In a similar way to [4], the configuration values for the first order radio model used in Equations (3)–(6) are summarised in Table 2:
Two other configuration parameters are shown in Table 3. First, parameter k (the desired number of nodes to select by the BS) is calculated based on the estimation presented in [4], as it was previously commented in Section 2. Finally, parameter R n o C H t h was set to 20 based on the value of p and taking into account the amount of nodes in the network. Thus it is assumed that a node should be elected as CH in no more than 20 consecutive rounds (see Equation (2)). In addition the length of the control and the data packets, l c o n t r o l and l d a t a , are 200 bits and 4000 bits respectively. These are common values in most of the research papers about clustering in WSN.
To effectively calculate the value of the parameter s k i p , it is necessary to estimate the energy spent by normal nodes and by the CHs during that period. Consequently, two equations were developed to model both processes. The energy consumed by a normal node (not elected as CH) during s k i p rounds is modelled by Equation (7):
E s e n s o r = E R x ( l c o n t r o l ) + E T x ( l d a t a , d ) × s k i p ;
It includes the energy cost due to the reception of a control packet (in which the BS informs which nodes are CHs) and the energy cost of sending a data packet multiplied by the number of times that this process must be repeated (the value of the s k i p parameter). After the node joins a CH, it adjusts the transmission power according to the distance to the CH. In this case, we suppose that the distance d is small because normal nodes send the information to their closest CH, not to the BS.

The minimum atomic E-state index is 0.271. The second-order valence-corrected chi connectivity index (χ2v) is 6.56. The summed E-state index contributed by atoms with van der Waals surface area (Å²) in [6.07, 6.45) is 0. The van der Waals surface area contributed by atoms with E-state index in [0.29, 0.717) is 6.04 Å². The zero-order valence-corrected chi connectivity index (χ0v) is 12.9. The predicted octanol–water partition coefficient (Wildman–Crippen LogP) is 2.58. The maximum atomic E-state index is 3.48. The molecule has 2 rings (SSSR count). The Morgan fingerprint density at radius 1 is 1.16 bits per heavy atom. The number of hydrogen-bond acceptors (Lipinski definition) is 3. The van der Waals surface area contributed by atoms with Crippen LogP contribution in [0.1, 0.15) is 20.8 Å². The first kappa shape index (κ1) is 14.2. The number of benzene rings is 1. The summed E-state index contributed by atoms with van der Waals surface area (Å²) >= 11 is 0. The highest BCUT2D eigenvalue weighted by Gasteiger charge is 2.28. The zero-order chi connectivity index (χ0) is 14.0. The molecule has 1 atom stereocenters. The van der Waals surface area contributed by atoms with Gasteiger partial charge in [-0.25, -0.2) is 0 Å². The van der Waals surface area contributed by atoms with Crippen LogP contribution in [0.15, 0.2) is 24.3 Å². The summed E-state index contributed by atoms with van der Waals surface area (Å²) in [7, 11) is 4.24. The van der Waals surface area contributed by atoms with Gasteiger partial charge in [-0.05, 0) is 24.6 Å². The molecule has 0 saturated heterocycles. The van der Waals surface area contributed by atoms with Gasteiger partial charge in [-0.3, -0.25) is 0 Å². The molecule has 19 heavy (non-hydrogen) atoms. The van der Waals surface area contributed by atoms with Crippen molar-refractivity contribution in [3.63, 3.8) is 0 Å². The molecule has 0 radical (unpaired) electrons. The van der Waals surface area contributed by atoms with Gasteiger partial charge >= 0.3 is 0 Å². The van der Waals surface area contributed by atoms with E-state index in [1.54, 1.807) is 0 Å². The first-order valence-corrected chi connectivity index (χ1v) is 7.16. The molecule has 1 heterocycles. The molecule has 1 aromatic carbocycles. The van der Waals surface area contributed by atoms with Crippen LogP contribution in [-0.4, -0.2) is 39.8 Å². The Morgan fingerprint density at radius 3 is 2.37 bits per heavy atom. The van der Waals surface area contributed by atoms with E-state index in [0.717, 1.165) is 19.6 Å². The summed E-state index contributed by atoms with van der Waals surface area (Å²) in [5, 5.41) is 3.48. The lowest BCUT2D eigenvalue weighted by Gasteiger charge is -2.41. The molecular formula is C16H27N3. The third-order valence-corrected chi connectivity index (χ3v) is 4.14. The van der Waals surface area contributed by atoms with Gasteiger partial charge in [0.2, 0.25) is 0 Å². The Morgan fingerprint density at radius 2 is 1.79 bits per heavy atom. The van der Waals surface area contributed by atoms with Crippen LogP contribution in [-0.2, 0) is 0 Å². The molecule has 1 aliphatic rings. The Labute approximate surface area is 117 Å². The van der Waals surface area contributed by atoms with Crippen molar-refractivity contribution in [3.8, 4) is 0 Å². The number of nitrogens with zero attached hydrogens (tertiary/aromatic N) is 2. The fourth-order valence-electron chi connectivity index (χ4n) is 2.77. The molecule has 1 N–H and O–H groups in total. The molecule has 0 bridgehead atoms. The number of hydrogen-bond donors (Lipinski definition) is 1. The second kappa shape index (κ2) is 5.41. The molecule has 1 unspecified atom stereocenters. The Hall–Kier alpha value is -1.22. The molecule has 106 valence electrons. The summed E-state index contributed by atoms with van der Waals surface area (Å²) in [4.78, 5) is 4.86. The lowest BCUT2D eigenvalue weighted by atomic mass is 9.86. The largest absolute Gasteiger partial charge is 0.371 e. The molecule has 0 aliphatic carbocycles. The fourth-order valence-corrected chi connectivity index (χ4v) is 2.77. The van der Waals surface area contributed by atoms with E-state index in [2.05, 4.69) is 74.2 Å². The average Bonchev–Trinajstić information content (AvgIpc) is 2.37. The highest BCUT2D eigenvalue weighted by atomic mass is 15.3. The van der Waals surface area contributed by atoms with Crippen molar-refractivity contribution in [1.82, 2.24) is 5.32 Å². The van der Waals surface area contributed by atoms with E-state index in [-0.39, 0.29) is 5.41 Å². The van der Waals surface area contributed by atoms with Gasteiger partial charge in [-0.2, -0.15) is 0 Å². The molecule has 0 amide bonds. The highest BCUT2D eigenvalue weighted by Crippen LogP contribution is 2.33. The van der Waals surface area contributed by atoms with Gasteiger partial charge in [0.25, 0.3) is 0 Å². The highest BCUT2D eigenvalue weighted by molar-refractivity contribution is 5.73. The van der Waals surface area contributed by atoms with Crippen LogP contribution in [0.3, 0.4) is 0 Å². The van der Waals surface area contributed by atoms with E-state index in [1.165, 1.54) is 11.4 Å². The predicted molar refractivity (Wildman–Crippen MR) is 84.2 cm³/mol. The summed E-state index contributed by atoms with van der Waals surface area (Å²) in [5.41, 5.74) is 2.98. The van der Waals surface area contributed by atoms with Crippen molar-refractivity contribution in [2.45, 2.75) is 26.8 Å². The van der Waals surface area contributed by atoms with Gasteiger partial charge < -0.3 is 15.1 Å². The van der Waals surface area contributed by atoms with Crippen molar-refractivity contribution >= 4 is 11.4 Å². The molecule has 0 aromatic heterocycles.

The energy consumed by a node selected as CH is higher as can be noticed in Equation (8). To compute this consumption, we consider that the distance from the CH to the BS is usually greater than the distance to its contributing nodes.
E C H = E R x ( l c o n t r o l ) + E R x D A ( l d a t a ) × X + E T x ( l d a t a , d S B ) × s k i p ;
Apart from the energy cost of the control message from the BS as in Equation (7), it includes the cost of reception and aggregation of X data packets from its contributing nodes, plus the message that must send to the BS each round with the aggregated data. It must be taken into account that the distance to the BS from the CH could be considerable, which converts that factor into the main energy cost.